In Balayo v. Meadows 2013 ONSC 5321, a mother made serious and inflammatory allegations against her husband, stating that he was physically abusive to her and verbally abusive to her and their child, who was traumatized by his behaviour. She alleged he was a drug user, drank excessively, and gambled away their assets. The allegations were vociferously denied by the husband who introduced into evidence text messages between the parties that showed cordiality, respect, and cooperation, and evidenced plans to spend time together with their child. The Court noted that a determination of where the truth lay would be facilitated by oral testimony and cross-examination at trial.

The father had not seen his daughter for eight months. In light of the length of time there had been no contact between father and child, the Court ordered short-term supervised access to facilitate a gradual re-introduction of the child to her father, noting that the order should not be considered an acceptance of the mother’s allegations of abusive or harmful behaviour.

In Teuissenv. Hulstra 2017 BCSC 2365 the British Columbia Supreme Court refused the defendant’s application to admit a binder of 277 Facebook posts covering a two-year period in a motor vehicle accident case.

The defendant hoped to use the posts to prove that the plaintiff’s alleged physical impairment and loss of enjoyment of life was exaggerated as evidenced by the activities shown in the Facebook entries. The plaintiff did not object to the defendant entering the posts individually by showing them to a witness and asking relevant questions, but questioned the efficacy of entering a binder of posts some of which had little relevance to the defendant’s position.

Relying on Samuel v. Chryler Credit Canada Ltd. 2007 BCCA 431 the court considered the impractical nature of admitting documents “en masse” and eschewed the practice of entering a book of documents as a whole. The court reasoned that such a process would unduly lengthen already unmanageable trials.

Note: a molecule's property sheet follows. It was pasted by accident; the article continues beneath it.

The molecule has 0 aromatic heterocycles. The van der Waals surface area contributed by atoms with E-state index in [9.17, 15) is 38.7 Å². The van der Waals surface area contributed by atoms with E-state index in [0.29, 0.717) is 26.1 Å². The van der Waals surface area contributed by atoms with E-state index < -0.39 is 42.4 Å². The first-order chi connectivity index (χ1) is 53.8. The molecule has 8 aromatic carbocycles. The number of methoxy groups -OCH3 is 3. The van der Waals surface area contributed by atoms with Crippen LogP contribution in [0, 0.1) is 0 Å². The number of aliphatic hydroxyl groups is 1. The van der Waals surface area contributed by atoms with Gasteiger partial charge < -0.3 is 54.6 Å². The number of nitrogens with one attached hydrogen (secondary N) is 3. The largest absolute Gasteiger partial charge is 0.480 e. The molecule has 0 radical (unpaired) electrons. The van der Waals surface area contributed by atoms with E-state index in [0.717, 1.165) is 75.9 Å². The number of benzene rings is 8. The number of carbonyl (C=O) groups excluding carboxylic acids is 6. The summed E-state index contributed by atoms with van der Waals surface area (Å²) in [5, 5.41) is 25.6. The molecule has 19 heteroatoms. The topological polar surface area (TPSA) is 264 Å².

The court held:

” I conclude, therefore, that the proper approach is for the defendant to seek the entry of the pertinent post or picture after properly identifying it, establishing its relevance, and questioning the author on that matter. At that point, the parties can agree or the court will determine whether it should be properly marked as an evidentiary exhibit in this matter.”

To properly submit a book of documents “en masse”, counsel will need to have opposing counsel review the book and agree that each document is authentic and admissible. This exercise will ensure that both counsel have put their mind to each specific document, prior to the trial commencing, thus avoiding the dilemma of hordes of irrelevant material being thrust upon the court.

So long as the usual evidentiary rules are adhered to, social media evidence is no different than other forms of evidence in court. The hallmarks remain relevance and reliability.

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Looking for a Lawyer? Buyer Beware

GeorgiaLeeLang057The practice of law is both a profession and a business. Many lawyers can rely on their winning track record and high ethics to gain a reputation that engenders word-of mouth referrals.

Other lawyers buttress their status in the profession with advertising. Gone are the days, however, of yellow pages ads.